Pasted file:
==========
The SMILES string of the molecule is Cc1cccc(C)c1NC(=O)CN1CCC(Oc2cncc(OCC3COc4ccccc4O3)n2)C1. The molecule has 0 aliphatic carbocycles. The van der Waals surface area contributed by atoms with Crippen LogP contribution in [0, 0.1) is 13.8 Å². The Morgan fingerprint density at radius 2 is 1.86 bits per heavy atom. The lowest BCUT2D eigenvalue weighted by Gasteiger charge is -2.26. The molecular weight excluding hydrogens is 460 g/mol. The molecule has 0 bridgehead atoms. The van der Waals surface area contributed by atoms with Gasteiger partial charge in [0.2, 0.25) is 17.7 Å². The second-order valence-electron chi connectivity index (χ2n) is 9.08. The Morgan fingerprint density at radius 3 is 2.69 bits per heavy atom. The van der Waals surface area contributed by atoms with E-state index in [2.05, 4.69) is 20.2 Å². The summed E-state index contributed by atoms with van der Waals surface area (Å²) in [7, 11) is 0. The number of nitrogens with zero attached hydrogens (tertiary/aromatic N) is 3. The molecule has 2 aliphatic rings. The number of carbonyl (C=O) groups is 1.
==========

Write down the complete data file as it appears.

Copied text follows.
The SMILES string of the molecule is Cc1cccc(C)c1NC(=O)CN1CCC(Oc2cncc(OCC3COc4ccccc4O3)n2)C1. The molecule has 0 aliphatic carbocycles. The van der Waals surface area contributed by atoms with Crippen LogP contribution in [0, 0.1) is 13.8 Å². The Morgan fingerprint density at radius 2 is 1.86 bits per heavy atom. The lowest BCUT2D eigenvalue weighted by Gasteiger charge is -2.26. The molecular weight excluding hydrogens is 460 g/mol. The molecule has 0 bridgehead atoms. The van der Waals surface area contributed by atoms with Gasteiger partial charge in [0.2, 0.25) is 17.7 Å². The second-order valence-electron chi connectivity index (χ2n) is 9.08. The Morgan fingerprint density at radius 3 is 2.69 bits per heavy atom. The van der Waals surface area contributed by atoms with E-state index in [2.05, 4.69) is 20.2 Å². The summed E-state index contributed by atoms with van der Waals surface area (Å²) in [7, 11) is 0. The number of nitrogens with zero attached hydrogens (tertiary/aromatic N) is 3. The molecule has 2 aliphatic rings. The number of carbonyl (C=O) groups is 1.